She was patient and taught me simple ways to measure how much paper I needed so there’d be no bulky look. She used no scissors, but instead would crease the paper with her fingernail, then slide the sharp knife in between the paper and swish, swish, swish, the piece was cut.

I thought, wow, this could be called art! She showed me how to fold the corners and to use minimal tape but at the most strategic places so as not to detract from the package. And, then came the bow.

It was all a pretty lengthy process, and once when I asked her why we take so much time to wrap, she said that the wrapping is part of the gift, it is a sacrifice of time and a thing of beauty. I never ever forgot that.

cranberry centerpieceNow, we aren’t wrapping any presents today or learning how to do it (altho that’s a great idea for a future post), but rather emphasizing that some things that may seem unnecessary or that border on obsession really make a difference. Whether it’s wrapping gifts, hanging just the right curtains or choosing a striking centerpiece, it all matters. ENTER: a cranberry centerpiece!

To make something elegant or jaw dropping beautiful or unique does not necessarily require great expense. If you have time (your most precious commodity), you have it all save a few simple craft tools: foam balls, hot glue and cranberries!

I think you know what to do. Have fun. :)

 

Photo credit

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cranberry heart ornamentI’ve been browsing the internet, searching for more ways of using cranberries that don’t involve adding a ton of sugar. There are literally dozens, maybe even hundreds of great recipes using cranberries that do add sugar, but there are just so many ways to use these precious little round and red nutrient gems that defaulting to sugar isn’t even necessary. What do you think about these adorable ornaments?

Using just a few simple craft items, you can make these homespun creations yourself. All it takes is some thin wire, jute string and your imagination. Oh, and of course cranberries. You can either dry the cranberries first (as shown) or use fresh. You can see the ones in the picture are a bit wrinkly and shrunken, but the ornaments are just so earthy and sweet and would look so cute hanging on your tree.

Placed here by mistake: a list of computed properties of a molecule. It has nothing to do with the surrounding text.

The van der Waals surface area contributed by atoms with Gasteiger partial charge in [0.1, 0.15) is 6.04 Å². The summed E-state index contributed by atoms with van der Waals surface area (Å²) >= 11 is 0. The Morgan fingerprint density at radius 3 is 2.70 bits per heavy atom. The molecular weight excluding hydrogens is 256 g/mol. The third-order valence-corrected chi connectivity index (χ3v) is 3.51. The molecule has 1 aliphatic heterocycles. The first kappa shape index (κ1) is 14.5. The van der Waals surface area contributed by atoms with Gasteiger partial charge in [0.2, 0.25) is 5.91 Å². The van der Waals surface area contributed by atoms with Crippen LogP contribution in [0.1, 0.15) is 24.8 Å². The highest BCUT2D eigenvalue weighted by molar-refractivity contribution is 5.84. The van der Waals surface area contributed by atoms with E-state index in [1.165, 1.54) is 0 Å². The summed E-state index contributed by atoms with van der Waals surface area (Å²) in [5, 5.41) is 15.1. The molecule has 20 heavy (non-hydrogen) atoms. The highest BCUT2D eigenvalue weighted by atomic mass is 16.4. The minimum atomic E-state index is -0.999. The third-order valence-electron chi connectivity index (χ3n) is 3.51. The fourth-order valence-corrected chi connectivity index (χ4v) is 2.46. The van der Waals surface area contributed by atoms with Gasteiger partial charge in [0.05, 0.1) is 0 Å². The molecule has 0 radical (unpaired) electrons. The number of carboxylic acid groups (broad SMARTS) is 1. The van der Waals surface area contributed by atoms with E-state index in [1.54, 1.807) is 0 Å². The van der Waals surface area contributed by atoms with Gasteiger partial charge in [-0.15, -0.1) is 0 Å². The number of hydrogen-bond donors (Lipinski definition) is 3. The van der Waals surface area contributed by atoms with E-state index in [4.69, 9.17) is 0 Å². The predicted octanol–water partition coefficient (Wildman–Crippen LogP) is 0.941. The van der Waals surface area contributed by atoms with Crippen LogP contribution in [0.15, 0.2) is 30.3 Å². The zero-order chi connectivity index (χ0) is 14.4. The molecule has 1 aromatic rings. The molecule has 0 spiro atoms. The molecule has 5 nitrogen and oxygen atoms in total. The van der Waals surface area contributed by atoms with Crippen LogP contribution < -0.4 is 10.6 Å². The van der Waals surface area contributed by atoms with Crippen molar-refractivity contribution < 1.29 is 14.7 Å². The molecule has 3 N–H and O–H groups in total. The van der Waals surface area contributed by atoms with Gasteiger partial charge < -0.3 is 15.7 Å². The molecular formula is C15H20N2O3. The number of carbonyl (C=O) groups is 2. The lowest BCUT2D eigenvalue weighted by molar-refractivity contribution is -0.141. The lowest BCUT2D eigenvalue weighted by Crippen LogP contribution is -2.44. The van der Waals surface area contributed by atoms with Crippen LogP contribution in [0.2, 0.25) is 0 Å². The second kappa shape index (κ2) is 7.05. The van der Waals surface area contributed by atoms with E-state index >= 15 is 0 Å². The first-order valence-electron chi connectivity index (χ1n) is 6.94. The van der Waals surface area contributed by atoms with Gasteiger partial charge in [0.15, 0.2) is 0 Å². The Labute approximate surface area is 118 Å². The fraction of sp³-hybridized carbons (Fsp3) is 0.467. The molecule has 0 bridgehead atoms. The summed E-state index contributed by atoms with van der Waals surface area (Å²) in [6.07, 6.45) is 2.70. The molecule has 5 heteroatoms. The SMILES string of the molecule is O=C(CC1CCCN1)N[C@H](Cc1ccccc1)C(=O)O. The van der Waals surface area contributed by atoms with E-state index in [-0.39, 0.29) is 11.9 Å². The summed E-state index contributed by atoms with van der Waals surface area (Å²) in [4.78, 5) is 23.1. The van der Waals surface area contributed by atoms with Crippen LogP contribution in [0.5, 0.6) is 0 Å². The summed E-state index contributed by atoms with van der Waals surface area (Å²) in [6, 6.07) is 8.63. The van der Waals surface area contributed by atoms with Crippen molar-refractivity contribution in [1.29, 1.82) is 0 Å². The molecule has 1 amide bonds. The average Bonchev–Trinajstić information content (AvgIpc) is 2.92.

The process is a simple one. Just thread your cranberries with some thin wire, twist close the loop and shape into bells, Christmas trees, stars or hearts. Or anything else your heart desires! Tie a piece of jute string to the top, and that’s it. This is definitely a  project that the kids could help with, too.

And, whose to say these have to be just for Christmas? They would also work for Valentine’s Day, for Memorial Day, for the 4th of July and Thanksgiving just to name a few. We certainly don’t need a holiday either! I think this heart shaped decoration is charming at absolutely any time of year.

This whole series around alternate uses for cranberries began when I popped a couple of dried cranberries in my mouth only to be surprised at how tart and almost bitter they were. Since then I’ve been on a mission to find ways to use up the cranberries in my house since I won’t be popping them in this mouth again anytime soon. Stay tuned for more ideas in the days to come.

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margaritaIt’s Friday right before a holiday weekend. You might be going out of town, but if you aren’t you are a little irritated that I just reminded you, lol. Like me, you are likely trying to stay focused on getting that last little bit of work done so you can truly relax on Monday. I know that’s what I’m up to today!

When you get home from work, won’t you join me by throwing on some comfy clothes as we sit outside with a glass of this?! Ohh la la!! Technically called a Christmas Cranberry Margarita Cupcaketini, it is refreshing just looking at it, isn’t it?! Definitely not just for Christmas! I think it’s pretty near perfect for a day like today.

I like traditional things that have a bit of a twist, and this cupcaketini meets the criteria. Instead of salt on the rim of your glass, this recipe says to use sugar. It’s also great if you want to stick to the salt, I think it will be equally good, just different. And you will be defending the honor of margarita tradition and that’s a good thing. :) You can find the recipe here.

If you don’t imbibe, there is a great alternative too.  Simply replace the alcohol components with sparkling water and regular orange juice! Just make sure you put it in a glass capable of holding sugar or salt on the rim.

Happy sipping now and at Christmas dinner!

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cranberry feta

After my post yesterday about the tartness of an unsweetened cranberry, I began looking around for some other ideas of what to do with these beautiful little red nutrient bombs. There had to be a way to use them in cooking that didn’t involve adding a bunch of sugar, I reasoned. And, I reasoned accurately. :)

Unbelievable how many ways there are to use unsweetened cranberries. How has this escaped me all these years? They say that need is the mother of invention, and that when the student is ready the teacher appears…..loosely applied, I guess I just wasn’t ready to find all these cranberry treasures until now! But, now that I have, I have to share.

First up are these adorable cranberry pinwheels. Oh la la! What if to our sour, pucker-face cranberries we add a bit of green onion, a bit of cream cheese and some feta, mix it all up together and spread it over a tortilla? Talk about a nutrient bomb, these are also a flavor bomb!

You can find the recipe and instructions here. No more puckering with cranberries, but prepare yourself for a barrage of inquiries as to how on earth you made such a heavenly treat.

Bon apetit!

 

Photo credit